But when I found out about Make a Difference Day, it got me thinking about what difference I am making and what else we all can do? I really hope my products are making difference in the lives of the dogs and their owners’, to live happier and healthier thanks to natural care.

Vita Canis Style to Rescue made a difference to the rescue centres and their dogs as we were able to donate over £4,400. We’re already preparing for next year’s event and have 42 competitors signed up, and a few stands booked too! I’m also hoping to get some really good speakers for next year to add to the programme. And the heart warming bonus is that the rescue centres that came this year; Hessa’s Homeless Hounds, Many Tears, and Wheels To Paws UK, are coming again next year. Yay!!

A few days ago I found another way I could make a difference when I saw this post on Facebook:

My first ecobrick is growing slowly, and that’s good

“It’s taken me nearly three weeks to fill one bottle with un-recyclable plastic. Every week we were having to throw out so much plastic that couldn’t be recycled which in my eyes is just criminal. Our world is being destroyed by plastic and our wildlife killed. It’s not right. When I found out about ‘Ecobricks’ I immediately got on board. All you have to do is fill an empty water bottle with clean, dry un-recyclable plastic and these can then be used to build indoor furniture, gardens, structures… the list goes on. The amount I have crammed into this one bottle is crazy!! Would be amazing for as many people as possible to get on board and start making ecobricks too, we need to all take responsibility for our wonderful world and do our bit to make a positive change. #ecobricks

Info on how to get involved and a full list of the currently available drop off locations is available on the ‘Ecobricks UK’ Facebook page. Please have a look and give them a like!
*The website www.ecobricks.org has currently crashed due to such a high volume of people trying to access it since my post, so please be patient – the team are working on it.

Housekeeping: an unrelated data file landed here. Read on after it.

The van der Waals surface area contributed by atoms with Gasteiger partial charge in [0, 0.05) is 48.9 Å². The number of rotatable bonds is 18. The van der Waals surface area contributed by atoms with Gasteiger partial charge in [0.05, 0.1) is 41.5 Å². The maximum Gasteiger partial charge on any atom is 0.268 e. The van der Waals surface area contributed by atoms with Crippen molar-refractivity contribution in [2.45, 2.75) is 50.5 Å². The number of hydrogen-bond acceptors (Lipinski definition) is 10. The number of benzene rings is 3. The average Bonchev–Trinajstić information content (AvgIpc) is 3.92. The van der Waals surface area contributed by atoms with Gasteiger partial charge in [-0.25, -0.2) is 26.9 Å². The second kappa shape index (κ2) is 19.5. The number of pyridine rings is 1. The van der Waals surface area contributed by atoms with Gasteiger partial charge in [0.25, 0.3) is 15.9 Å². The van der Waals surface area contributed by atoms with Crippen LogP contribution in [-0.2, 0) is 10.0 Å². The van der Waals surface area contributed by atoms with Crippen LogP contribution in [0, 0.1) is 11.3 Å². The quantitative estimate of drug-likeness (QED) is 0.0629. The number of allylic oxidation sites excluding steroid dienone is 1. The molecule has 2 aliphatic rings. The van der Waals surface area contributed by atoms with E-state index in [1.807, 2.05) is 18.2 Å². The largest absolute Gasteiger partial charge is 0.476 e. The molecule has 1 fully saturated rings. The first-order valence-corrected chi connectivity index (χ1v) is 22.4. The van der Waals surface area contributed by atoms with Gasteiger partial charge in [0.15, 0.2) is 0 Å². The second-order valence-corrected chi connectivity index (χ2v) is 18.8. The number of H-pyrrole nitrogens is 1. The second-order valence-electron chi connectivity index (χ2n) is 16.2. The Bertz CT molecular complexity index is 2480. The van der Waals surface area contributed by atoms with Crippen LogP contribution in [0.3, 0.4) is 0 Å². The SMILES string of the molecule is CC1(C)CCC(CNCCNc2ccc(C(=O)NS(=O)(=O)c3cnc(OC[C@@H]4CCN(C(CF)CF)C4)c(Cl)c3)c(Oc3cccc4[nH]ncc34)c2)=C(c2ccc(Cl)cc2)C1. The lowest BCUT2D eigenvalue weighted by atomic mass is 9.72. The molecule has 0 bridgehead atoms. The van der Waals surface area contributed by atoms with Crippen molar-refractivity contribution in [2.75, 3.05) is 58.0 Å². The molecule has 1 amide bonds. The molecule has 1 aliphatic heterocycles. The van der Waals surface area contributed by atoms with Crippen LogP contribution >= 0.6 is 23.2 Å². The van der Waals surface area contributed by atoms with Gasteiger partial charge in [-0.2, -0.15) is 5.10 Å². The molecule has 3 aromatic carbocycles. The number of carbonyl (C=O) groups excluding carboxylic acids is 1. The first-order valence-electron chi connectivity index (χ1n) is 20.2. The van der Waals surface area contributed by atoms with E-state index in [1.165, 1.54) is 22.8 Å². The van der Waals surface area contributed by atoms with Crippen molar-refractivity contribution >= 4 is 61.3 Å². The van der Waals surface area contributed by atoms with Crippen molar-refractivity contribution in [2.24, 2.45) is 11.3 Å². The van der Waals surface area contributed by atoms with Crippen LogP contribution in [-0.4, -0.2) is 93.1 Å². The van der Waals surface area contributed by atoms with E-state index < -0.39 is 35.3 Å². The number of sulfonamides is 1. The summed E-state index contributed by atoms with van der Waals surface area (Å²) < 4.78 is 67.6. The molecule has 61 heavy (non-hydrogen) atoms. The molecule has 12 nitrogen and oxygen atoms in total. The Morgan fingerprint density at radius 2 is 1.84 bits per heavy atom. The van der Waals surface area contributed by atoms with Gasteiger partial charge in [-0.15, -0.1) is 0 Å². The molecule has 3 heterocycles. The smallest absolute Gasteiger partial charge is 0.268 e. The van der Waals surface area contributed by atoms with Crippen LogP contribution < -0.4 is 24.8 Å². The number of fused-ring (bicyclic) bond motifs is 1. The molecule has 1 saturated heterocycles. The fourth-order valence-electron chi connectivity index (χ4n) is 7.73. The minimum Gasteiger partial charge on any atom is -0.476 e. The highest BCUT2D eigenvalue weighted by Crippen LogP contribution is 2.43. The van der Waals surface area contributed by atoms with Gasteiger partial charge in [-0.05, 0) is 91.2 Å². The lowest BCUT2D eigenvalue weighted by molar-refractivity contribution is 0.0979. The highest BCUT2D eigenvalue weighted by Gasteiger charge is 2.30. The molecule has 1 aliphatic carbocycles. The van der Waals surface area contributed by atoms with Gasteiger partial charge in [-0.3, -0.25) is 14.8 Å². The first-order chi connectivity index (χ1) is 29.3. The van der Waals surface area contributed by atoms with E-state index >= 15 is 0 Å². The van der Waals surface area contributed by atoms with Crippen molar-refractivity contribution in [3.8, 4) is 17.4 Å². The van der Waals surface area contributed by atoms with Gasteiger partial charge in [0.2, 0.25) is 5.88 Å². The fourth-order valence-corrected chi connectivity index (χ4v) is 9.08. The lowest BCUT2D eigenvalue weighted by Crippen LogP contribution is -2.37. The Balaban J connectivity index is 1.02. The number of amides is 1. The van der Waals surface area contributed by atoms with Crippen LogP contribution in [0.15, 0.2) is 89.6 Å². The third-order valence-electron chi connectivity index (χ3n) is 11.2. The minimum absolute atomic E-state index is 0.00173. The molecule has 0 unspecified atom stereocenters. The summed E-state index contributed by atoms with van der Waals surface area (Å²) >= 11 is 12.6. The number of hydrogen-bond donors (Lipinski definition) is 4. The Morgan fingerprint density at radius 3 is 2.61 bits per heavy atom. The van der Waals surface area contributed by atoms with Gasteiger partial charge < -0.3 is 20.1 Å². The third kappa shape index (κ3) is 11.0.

All info is posted on the ‘Ecobricks UK’ Facebook page. Since my post went viral they have had a sudden influx of new members so it’s taking the admin members some time to get all the FAQs set up. There is a full list of the currently available drop off points across the UK on the Facebook page.

Remember, to make a good quality ecobricks, fill it with clean, dry and un-recyclable plastic ONLY and make sure you jam pack it all in to make it as heavy and dense as possible.

Make changes to your weekly shop by reducing the amount of plastic you buy where possible. It’s best not to buy any plastic at all in the first place however, this is extremely difficult in this day and age I know!! So, buy as little plastic as possible and recycle whatever you can before making your ecobrick (lots of plastics that usually get thrown in the bin can be recycled at most of the big supermarkets) e.g. plastic carrier bags, freezer bags, stretchy plastic, the bags the toilet rolls come in, plastic bread bags, plastic magazine wrapping, thin bags for fruit and veg – please recycle these where possible and just use the non-recyclable plastic for your eco brick.

If you are planning a school/community project once you have enough filled ecobricks, there is a lot of ideas available on google images if you do some searching.

I hope all this helps you on your ecobrick journey!”

I am already filling a bottle with unrecyclable plastics. I’m happy to say that there are not many in our household, but still there is some … and it’s annoying. Why must a bunch of bananas be sold in a plastic bag? Or avocados? Or apples, or even wrapped up broccoli next to unwrapped ones?

Well, anyway … I will carry on making a difference the way I can, and to do my best. I think if we all do this, our planet will at least have a fighting chance.

How about you?

Jitka xx

 

Viva, Espana!

October 16th, 2018

 

This October John and I had a short break in Spain. Nothing special to do, just relax, catch up on sleep and enjoy the Spanish food and sunshine.

Driving from Alicante airport to Los Alcazares in the Murcia region we noticed large fields of olive trees, orange trees, lemons … I hadn’t realised how much Spain is a largely agricultural country until I got there. After a little bit of research, I discovered that Spain produces crops like wheat, barley, vegetables, tomatoes, olives, sugar, beets, fruit, grapes, and cork.